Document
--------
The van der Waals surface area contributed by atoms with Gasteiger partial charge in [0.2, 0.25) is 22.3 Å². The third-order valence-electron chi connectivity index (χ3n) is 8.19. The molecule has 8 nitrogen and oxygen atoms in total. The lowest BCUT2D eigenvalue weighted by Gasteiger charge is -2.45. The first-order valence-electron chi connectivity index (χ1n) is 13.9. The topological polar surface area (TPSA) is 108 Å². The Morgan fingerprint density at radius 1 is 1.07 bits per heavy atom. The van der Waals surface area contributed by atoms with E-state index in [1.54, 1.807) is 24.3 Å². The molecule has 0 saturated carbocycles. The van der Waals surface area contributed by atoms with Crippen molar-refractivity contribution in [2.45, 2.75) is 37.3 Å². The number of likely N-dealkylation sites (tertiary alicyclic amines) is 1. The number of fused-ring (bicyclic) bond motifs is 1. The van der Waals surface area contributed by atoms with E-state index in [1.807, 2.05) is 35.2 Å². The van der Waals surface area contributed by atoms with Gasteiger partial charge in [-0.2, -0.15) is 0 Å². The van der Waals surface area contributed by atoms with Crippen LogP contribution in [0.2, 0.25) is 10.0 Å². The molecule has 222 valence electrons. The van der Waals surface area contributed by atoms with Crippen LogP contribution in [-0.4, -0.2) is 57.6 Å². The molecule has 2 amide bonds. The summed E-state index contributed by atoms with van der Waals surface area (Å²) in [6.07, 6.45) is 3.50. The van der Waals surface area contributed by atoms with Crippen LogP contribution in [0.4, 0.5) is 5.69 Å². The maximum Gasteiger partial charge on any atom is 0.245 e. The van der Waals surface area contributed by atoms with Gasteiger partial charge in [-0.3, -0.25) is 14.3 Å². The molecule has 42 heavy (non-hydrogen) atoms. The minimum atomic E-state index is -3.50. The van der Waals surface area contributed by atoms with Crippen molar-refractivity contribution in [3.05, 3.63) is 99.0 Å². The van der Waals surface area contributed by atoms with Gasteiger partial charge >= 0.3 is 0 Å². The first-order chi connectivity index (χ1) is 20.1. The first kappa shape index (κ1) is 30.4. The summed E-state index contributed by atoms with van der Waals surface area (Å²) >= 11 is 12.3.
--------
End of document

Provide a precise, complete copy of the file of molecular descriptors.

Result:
The van der Waals surface area contributed by atoms with Gasteiger partial charge in [0.2, 0.25) is 22.3 Å². The third-order valence-electron chi connectivity index (χ3n) is 8.19. The molecule has 8 nitrogen and oxygen atoms in total. The lowest BCUT2D eigenvalue weighted by Gasteiger charge is -2.45. The first-order valence-electron chi connectivity index (χ1n) is 13.9. The topological polar surface area (TPSA) is 108 Å². The Morgan fingerprint density at radius 1 is 1.07 bits per heavy atom. The van der Waals surface area contributed by atoms with E-state index in [1.54, 1.807) is 24.3 Å². The molecule has 0 saturated carbocycles. The van der Waals surface area contributed by atoms with Crippen molar-refractivity contribution in [2.45, 2.75) is 37.3 Å². The number of likely N-dealkylation sites (tertiary alicyclic amines) is 1. The number of fused-ring (bicyclic) bond motifs is 1. The van der Waals surface area contributed by atoms with E-state index in [1.807, 2.05) is 35.2 Å². The van der Waals surface area contributed by atoms with Gasteiger partial charge in [-0.2, -0.15) is 0 Å². The van der Waals surface area contributed by atoms with Crippen LogP contribution in [0.2, 0.25) is 10.0 Å². The molecule has 222 valence electrons. The van der Waals surface area contributed by atoms with Crippen LogP contribution in [-0.4, -0.2) is 57.6 Å². The molecule has 2 amide bonds. The summed E-state index contributed by atoms with van der Waals surface area (Å²) in [6.07, 6.45) is 3.50. The van der Waals surface area contributed by atoms with Crippen LogP contribution in [0.4, 0.5) is 5.69 Å². The maximum Gasteiger partial charge on any atom is 0.245 e. The van der Waals surface area contributed by atoms with Gasteiger partial charge in [-0.3, -0.25) is 14.3 Å². The molecule has 42 heavy (non-hydrogen) atoms. The minimum atomic E-state index is -3.50. The van der Waals surface area contributed by atoms with Crippen molar-refractivity contribution in [3.05, 3.63) is 99.0 Å². The van der Waals surface area contributed by atoms with Gasteiger partial charge >= 0.3 is 0 Å². The first-order chi connectivity index (χ1) is 20.1. The first kappa shape index (κ1) is 30.4. The summed E-state index contributed by atoms with van der Waals surface area (Å²) >= 11 is 12.3.